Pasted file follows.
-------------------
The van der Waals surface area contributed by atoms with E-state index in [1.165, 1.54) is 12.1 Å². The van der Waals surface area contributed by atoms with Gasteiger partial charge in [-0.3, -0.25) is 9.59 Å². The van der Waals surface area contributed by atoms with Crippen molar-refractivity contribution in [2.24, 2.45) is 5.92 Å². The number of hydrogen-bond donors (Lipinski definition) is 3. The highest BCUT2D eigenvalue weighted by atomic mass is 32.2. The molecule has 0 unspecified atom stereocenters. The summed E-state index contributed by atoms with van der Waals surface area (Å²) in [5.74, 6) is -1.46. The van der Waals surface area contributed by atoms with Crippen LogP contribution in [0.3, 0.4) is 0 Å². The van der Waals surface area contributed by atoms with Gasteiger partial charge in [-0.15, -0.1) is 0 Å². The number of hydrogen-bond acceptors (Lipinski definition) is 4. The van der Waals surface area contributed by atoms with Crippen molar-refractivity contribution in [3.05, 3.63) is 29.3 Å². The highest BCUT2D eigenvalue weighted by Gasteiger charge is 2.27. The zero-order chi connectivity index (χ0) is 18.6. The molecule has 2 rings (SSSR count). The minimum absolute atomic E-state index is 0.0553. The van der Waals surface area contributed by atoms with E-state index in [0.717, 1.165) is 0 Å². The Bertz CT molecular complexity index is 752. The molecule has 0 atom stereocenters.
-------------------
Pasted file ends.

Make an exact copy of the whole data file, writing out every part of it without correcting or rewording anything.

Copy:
The van der Waals surface area contributed by atoms with E-state index in [1.165, 1.54) is 12.1 Å². The van der Waals surface area contributed by atoms with Gasteiger partial charge in [-0.3, -0.25) is 9.59 Å². The van der Waals surface area contributed by atoms with Crippen molar-refractivity contribution in [2.24, 2.45) is 5.92 Å². The number of hydrogen-bond donors (Lipinski definition) is 3. The highest BCUT2D eigenvalue weighted by atomic mass is 32.2. The molecule has 0 unspecified atom stereocenters. The summed E-state index contributed by atoms with van der Waals surface area (Å²) in [5.74, 6) is -1.46. The van der Waals surface area contributed by atoms with Crippen LogP contribution in [0.3, 0.4) is 0 Å². The van der Waals surface area contributed by atoms with Gasteiger partial charge in [-0.15, -0.1) is 0 Å². The number of hydrogen-bond acceptors (Lipinski definition) is 4. The van der Waals surface area contributed by atoms with Crippen molar-refractivity contribution in [3.05, 3.63) is 29.3 Å². The highest BCUT2D eigenvalue weighted by Gasteiger charge is 2.27. The zero-order chi connectivity index (χ0) is 18.6. The molecule has 2 rings (SSSR count). The minimum absolute atomic E-state index is 0.0553. The van der Waals surface area contributed by atoms with E-state index in [0.717, 1.165) is 0 Å². The Bertz CT molecular complexity index is 752. The molecule has 0 atom stereocenters.